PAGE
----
Häxan: Witchcraft Through the Ages


I was surprised by how much I enjoyed this film, if only because my brain associates nearly two hours of silence with boredom. But I'm happy to say that I not only liked this film, I actually loved it. It's entertaining and educational, plus it's a fantastic look at early film.

Häxan is a part documentary, part fictional account/re-enactment film about the treatment of accused witches throughout history. Directed by filmmaker Benjamin Christensen, the film posits the theory that many women accused of witchcraft were actually suffering from hysteria. And while hysteria, as a medical diagnosis, has earned a dubious reputation in modern times, for Christensen to put forth such a theory was actually quite progressive for his. He makes careful note to highlight the cruelty and misery these women faced, and declares the true source of evil to be men - particularly those who tortured and killed women accused of the "Dark Arts" across Europe. Häxan, therefore, comes across as strikingly modern in both its format and its thematic arc.

Häxan's re-enactment scenes are wonderfully chilling, as well as visually stunning. It feels as if you're looking at an old German woodcut or etching. Witches sit in front of blazing fires on which cauldrons bubble; corpses are brought into their lair's for use in potions; torture devices and their mechanics are shown in horrifying detail. And while all of the scenes are frightening in a very horror film-like way, the most appalling part is what women experienced at the hands of their accusers, and those who carried out "justice." No woman, young or old, was safe from potential accusation, and Christensen is wonderful at showing us just how low the level of barbarism and depravity actually was.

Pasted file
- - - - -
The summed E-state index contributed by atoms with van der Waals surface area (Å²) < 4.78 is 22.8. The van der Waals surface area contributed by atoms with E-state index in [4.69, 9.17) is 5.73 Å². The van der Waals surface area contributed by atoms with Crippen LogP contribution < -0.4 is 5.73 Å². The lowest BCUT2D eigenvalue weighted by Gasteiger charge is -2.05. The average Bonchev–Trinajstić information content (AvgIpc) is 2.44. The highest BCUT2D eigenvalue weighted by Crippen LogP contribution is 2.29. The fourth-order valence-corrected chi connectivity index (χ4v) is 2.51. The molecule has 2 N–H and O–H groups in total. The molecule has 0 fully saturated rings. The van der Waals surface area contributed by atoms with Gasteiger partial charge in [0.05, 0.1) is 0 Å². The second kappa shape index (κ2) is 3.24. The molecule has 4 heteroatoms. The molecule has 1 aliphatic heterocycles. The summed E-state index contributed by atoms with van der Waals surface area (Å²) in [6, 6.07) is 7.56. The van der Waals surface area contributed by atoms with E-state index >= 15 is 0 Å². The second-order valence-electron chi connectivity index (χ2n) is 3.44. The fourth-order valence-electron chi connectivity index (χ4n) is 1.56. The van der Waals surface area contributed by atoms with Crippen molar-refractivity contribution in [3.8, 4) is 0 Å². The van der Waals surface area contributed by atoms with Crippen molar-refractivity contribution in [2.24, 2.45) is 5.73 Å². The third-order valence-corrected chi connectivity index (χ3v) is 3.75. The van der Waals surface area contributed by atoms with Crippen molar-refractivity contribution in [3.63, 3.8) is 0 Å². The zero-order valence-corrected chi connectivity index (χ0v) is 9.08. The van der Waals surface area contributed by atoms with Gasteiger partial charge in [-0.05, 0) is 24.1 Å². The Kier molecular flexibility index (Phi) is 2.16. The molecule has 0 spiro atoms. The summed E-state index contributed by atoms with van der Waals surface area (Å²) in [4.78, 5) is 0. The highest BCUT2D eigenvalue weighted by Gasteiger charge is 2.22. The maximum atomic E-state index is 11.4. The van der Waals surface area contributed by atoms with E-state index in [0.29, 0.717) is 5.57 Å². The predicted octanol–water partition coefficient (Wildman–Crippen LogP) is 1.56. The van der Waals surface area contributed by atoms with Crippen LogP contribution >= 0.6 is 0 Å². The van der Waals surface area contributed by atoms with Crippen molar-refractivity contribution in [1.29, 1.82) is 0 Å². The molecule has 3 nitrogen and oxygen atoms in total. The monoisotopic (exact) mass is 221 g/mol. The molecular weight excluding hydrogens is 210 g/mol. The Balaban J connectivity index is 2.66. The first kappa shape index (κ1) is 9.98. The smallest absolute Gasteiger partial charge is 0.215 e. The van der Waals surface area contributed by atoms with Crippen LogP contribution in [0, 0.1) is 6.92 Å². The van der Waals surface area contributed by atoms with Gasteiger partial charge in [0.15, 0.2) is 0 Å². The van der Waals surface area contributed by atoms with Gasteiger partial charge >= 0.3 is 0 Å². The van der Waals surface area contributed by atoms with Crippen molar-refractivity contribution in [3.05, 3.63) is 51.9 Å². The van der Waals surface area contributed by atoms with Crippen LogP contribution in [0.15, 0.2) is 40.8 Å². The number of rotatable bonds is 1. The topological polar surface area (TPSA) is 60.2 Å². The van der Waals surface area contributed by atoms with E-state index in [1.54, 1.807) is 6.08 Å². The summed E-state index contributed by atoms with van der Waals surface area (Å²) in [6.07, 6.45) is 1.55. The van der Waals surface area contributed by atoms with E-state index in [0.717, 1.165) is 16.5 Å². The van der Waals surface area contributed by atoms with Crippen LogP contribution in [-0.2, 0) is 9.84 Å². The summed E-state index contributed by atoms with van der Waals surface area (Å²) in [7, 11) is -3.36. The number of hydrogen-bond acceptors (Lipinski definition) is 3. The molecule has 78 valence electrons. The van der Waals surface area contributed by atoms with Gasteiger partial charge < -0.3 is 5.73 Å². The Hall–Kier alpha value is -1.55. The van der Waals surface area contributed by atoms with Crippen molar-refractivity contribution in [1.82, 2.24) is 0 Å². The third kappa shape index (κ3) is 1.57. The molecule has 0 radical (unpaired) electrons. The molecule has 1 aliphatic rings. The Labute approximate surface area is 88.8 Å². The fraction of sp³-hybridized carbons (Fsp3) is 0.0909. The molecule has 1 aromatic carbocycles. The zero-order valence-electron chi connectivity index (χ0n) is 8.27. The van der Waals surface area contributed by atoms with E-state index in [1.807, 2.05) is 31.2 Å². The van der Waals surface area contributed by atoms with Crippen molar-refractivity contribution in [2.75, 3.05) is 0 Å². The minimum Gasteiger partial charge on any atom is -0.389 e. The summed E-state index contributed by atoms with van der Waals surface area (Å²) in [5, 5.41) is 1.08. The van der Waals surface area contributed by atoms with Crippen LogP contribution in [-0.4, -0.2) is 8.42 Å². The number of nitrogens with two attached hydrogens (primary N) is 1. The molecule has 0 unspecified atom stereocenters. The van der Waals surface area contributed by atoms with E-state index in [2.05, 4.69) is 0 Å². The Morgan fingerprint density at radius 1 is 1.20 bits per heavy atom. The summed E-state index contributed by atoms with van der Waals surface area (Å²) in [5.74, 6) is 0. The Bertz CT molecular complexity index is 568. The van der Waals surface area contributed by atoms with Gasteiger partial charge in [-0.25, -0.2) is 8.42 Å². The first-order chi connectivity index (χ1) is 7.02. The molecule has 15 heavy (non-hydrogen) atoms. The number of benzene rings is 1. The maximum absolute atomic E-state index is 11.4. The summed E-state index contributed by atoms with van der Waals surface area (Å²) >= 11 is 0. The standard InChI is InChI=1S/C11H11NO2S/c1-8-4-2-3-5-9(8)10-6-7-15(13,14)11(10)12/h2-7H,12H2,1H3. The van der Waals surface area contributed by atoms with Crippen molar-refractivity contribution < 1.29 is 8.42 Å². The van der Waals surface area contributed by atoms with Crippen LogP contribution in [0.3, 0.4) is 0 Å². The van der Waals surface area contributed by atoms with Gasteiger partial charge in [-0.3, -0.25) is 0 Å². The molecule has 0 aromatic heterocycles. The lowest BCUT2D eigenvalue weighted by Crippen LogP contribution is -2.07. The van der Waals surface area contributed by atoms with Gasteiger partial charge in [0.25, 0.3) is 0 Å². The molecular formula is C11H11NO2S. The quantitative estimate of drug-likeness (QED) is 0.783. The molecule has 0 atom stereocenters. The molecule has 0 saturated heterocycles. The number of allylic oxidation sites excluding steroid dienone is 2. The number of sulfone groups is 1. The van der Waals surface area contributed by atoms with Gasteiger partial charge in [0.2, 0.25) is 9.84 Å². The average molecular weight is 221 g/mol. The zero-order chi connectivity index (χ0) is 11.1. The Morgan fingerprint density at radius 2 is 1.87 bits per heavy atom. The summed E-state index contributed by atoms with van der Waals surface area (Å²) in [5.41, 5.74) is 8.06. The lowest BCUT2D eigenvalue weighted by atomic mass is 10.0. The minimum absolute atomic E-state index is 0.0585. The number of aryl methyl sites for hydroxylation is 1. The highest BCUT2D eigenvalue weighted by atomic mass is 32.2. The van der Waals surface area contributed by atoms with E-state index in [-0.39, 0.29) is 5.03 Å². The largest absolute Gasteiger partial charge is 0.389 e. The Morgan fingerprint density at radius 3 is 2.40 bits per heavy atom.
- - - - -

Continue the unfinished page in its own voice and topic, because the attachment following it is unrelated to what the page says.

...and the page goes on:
I highly recommend giving Häxan a look, even if you don't typically gravitate towards old or silent film. The Criterion Collection edition, in particular, is lovingly restored and had me transfixed. The restoration is rich and evocative, with deep inky blacks and shadows jumping menacingly from the screen. As a horror fan, it was fascinating to watch, and it impressed upon me once again that the true horrors in life are real, and very very human.